After getting our fair share of Gaudí we took the metro to Ciutadella Park.
Day 2 – Beaches and parks
Barcelona lies right on the Spanish coast, so on our second day we went to Barceloneta Beach to marvel at the Mediterranean Sea.
Day 3 – Barcelona by bike and Parc Güell
There are more than 200 kilometres of bikeways in Barcelona, and as you would imagine, a ton of bicycle rental shops around the city. While Eila visited MNAC, I headed to Barcelona Rent A Bike. I rented a bike for 2 hours and it cost 6 €. Besides the bikeways, you’re allowed to bicycle on roads and sidewalks. Only the Ramblas are out of bounds for cyclists.
In the evening I caught up with Eila and we headed to Parc Güell, another one of Barcelona’s symbols as well as Gaudí’s masterpieces. The entry to Parc Güell is free, but to enter the monumental area you need to buy a ticket (7 €). The ticket allows you to enter the monumental area during a half an hour time slot. Once inside, you can spend as long as you want in the area. As we got to the park around 7 pm, there were no lines and we only needed to wait for half an hour to enter the monumental area. Before that we had time to visit the surrounding park.
Before calling it a night, we checked out Casa Vicens, one of Gaudí’s first important buildings, located near Parc Güell.
Day 4 – Daytrip to Montserrat
After a couple of days in bustling Barcelona, we ventured out of the city towards Montserrat, a monastery up in the Catalan mountains.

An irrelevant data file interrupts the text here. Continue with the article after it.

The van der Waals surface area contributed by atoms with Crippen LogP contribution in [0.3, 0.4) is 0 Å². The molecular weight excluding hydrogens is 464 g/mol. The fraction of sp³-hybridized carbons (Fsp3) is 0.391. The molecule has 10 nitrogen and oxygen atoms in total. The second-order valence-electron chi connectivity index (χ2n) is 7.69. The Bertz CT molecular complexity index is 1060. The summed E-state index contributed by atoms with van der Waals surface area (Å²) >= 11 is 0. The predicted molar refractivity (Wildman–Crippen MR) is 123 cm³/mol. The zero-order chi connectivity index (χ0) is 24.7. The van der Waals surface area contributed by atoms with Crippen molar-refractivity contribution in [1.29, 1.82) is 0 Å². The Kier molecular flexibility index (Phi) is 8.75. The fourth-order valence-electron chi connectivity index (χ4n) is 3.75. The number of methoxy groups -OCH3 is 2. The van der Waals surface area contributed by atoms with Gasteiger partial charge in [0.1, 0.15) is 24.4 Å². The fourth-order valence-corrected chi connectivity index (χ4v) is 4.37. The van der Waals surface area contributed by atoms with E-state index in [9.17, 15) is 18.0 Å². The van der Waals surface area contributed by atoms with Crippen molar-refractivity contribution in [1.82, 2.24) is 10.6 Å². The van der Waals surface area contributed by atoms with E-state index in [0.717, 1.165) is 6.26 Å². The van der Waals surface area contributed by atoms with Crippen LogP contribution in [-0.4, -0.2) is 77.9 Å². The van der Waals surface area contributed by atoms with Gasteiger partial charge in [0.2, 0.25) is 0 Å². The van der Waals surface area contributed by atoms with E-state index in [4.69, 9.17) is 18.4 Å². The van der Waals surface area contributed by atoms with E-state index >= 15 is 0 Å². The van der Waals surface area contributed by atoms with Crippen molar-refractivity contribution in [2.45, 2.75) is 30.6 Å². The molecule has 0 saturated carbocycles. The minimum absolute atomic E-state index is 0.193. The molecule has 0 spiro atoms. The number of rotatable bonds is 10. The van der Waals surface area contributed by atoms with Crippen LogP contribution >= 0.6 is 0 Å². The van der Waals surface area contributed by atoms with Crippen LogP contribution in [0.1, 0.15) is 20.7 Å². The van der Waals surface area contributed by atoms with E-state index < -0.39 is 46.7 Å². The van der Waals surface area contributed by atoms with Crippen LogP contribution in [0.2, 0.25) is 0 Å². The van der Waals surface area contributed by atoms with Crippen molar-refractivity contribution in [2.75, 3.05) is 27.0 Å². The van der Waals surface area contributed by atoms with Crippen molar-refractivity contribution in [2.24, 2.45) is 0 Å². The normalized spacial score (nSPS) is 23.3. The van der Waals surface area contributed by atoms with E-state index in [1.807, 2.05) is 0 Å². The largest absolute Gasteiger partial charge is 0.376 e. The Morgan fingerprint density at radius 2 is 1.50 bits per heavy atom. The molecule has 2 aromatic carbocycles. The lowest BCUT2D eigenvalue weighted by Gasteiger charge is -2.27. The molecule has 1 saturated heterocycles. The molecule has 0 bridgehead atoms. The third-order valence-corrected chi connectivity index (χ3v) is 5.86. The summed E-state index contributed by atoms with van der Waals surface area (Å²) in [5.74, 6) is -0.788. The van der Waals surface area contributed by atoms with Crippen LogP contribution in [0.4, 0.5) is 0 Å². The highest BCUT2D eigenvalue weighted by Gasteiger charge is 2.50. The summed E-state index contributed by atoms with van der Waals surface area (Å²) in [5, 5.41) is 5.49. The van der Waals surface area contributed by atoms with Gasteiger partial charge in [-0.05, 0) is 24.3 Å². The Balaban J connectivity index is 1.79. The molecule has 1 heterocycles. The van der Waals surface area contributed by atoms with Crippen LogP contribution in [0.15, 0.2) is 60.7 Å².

The train from Barcelona to Montserrat takes about one hour. After the train arrives in Montserrat, you can decide if you want to head up to the monastery with cable car or scenic train. A round trip from Barcelona to Montserrat costs 19 € (including cable car or scenic train).
After eating lunch, we visited La Boqueria, a massive market in the centre of the city.
Day 5 – Hospital de Sant Pau and Sagrada Familia
On our last day in Barcelona we went to Hospital de Sant Pau. A functioning hospital until 2009, it is now a major tourist attraction with its decorative details.
From the hospital we headed towards Sagrada Familia, probably Barcelona’s main attraction and a symbol of the city. We had walked past Sagrada Familia previously but the lines were so long that we had not went inside. Now, around 4 pm on a Thursday afternoon, the line was really short. There are severeal different tickets, with audioguides, entry to the highest tower etc. Regular entry costs 14,80 €. Similar to Parc Güell, you are given a time of entry to the Sagrada Familia.
Our last night was topped off with a stop at Gràcia Latina, a small bar in the Gràcia neighbourhood where they organize free flamenco shows every Thursday, Friday, Saturday and Sunday. The dancer had so much energy, you could sense the passion in her every movement and facial expression. This combined with live music and song made it an amazing experience!
I truly enjoyed Barcelona, it’s a big and varied city so every day was filled with new experiences. There are many tourists in La Rambla and around, so I recommend venturing a bit outside of the city centre for a more authentic experience.